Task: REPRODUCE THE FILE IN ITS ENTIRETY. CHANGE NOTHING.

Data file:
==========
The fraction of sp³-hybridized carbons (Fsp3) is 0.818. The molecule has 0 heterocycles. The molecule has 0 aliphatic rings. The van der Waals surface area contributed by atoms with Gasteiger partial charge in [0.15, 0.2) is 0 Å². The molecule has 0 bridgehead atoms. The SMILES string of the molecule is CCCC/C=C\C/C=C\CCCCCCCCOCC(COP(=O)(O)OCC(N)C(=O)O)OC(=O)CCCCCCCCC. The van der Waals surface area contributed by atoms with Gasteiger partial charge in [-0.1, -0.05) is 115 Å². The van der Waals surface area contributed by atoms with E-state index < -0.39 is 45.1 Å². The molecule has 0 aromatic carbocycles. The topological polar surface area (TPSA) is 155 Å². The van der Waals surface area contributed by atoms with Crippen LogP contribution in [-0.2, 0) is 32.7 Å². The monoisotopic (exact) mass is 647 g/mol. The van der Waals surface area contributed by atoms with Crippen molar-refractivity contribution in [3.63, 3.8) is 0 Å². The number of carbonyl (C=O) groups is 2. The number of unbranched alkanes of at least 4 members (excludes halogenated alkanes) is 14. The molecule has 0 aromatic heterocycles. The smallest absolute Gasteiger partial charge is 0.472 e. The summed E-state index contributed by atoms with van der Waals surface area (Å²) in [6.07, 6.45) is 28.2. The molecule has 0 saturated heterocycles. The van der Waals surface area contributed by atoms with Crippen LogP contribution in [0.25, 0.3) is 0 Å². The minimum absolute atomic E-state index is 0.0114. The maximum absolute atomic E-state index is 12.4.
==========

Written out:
The fraction of sp³-hybridized carbons (Fsp3) is 0.818. The molecule has 0 heterocycles. The molecule has 0 aliphatic rings. The van der Waals surface area contributed by atoms with Gasteiger partial charge in [0.15, 0.2) is 0 Å². The molecule has 0 bridgehead atoms. The SMILES string of the molecule is CCCC/C=C\C/C=C\CCCCCCCCOCC(COP(=O)(O)OCC(N)C(=O)O)OC(=O)CCCCCCCCC. The van der Waals surface area contributed by atoms with Gasteiger partial charge in [-0.1, -0.05) is 115 Å². The van der Waals surface area contributed by atoms with E-state index < -0.39 is 45.1 Å². The molecule has 0 aromatic carbocycles. The topological polar surface area (TPSA) is 155 Å². The van der Waals surface area contributed by atoms with Crippen LogP contribution in [-0.2, 0) is 32.7 Å². The monoisotopic (exact) mass is 647 g/mol. The van der Waals surface area contributed by atoms with Crippen molar-refractivity contribution in [3.63, 3.8) is 0 Å². The number of carbonyl (C=O) groups is 2. The number of unbranched alkanes of at least 4 members (excludes halogenated alkanes) is 14. The molecule has 0 aromatic heterocycles. The smallest absolute Gasteiger partial charge is 0.472 e. The summed E-state index contributed by atoms with van der Waals surface area (Å²) in [6.07, 6.45) is 28.2. The molecule has 0 saturated heterocycles. The van der Waals surface area contributed by atoms with Crippen LogP contribution in [0.25, 0.3) is 0 Å². The minimum absolute atomic E-state index is 0.0114. The maximum absolute atomic E-state index is 12.4.